And I think we did it. I’m going to watch the movie again, but I think we did it. I feel like the way that she chooses herself and her future, I’m so proud that she didn’t change her mind. Because I think that Lara Jean from the first movie would have never even, ever in her wildest dreams, imagined she would be the one being like, “No, I want to live in New York alone.” She didn’t even want to go out to a party. … And I think the Lara Jean that we leave with is like, “Well, if we can make it work, we’re going to make it work. But regardless, this is what I know is going to bring me to life. This is the choice that I want and that I love.”
It was also fun to watch you and Noah as Lara Jean and Peter growing together. In this film, it felt like your body language was so much more comfortable, and it seemed like you were, at times, just two friends hanging out.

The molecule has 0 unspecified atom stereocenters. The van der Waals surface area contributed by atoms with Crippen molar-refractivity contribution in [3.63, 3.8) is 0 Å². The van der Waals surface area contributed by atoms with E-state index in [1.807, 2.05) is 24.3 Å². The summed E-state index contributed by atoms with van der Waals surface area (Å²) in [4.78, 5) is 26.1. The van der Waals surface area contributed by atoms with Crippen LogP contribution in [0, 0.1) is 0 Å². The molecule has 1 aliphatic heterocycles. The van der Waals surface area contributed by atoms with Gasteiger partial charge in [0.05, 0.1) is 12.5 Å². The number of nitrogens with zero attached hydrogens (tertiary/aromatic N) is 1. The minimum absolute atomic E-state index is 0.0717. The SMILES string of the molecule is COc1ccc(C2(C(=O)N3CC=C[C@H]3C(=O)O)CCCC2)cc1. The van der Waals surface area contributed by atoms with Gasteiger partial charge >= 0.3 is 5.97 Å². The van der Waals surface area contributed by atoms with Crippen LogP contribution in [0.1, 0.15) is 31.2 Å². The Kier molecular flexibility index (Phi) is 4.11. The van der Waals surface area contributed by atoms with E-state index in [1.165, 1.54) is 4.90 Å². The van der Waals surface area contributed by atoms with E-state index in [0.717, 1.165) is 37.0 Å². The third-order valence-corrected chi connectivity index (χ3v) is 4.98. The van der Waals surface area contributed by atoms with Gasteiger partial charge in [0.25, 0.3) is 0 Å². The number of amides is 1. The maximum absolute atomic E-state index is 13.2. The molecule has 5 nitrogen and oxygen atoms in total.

So, our director actually was the person that made me aware of this. He was like, “Wow, shooting the third film with you guys and watching you guys work together, you always see Lara Jean and Peter and the third film wrapped around each other.” They’ve been together, properly, for a year now, so we pick up like a year after the sequel. And it’s very clear, they’re always kind of wrapped around each other. They’re always physically touching if they’re near. And it seems very, very comfortable. And I think it is. I think that’s what it truly was, because Noah and I spent so much time together and we’ve been through a wild ride together. And we have gotten so comfortable around each other, kind of like when you can be next to someone and not have to fill the empty space with chatter. And you can just sit with someone quietly, but also know what they’re thinking or feeling, it’s really special.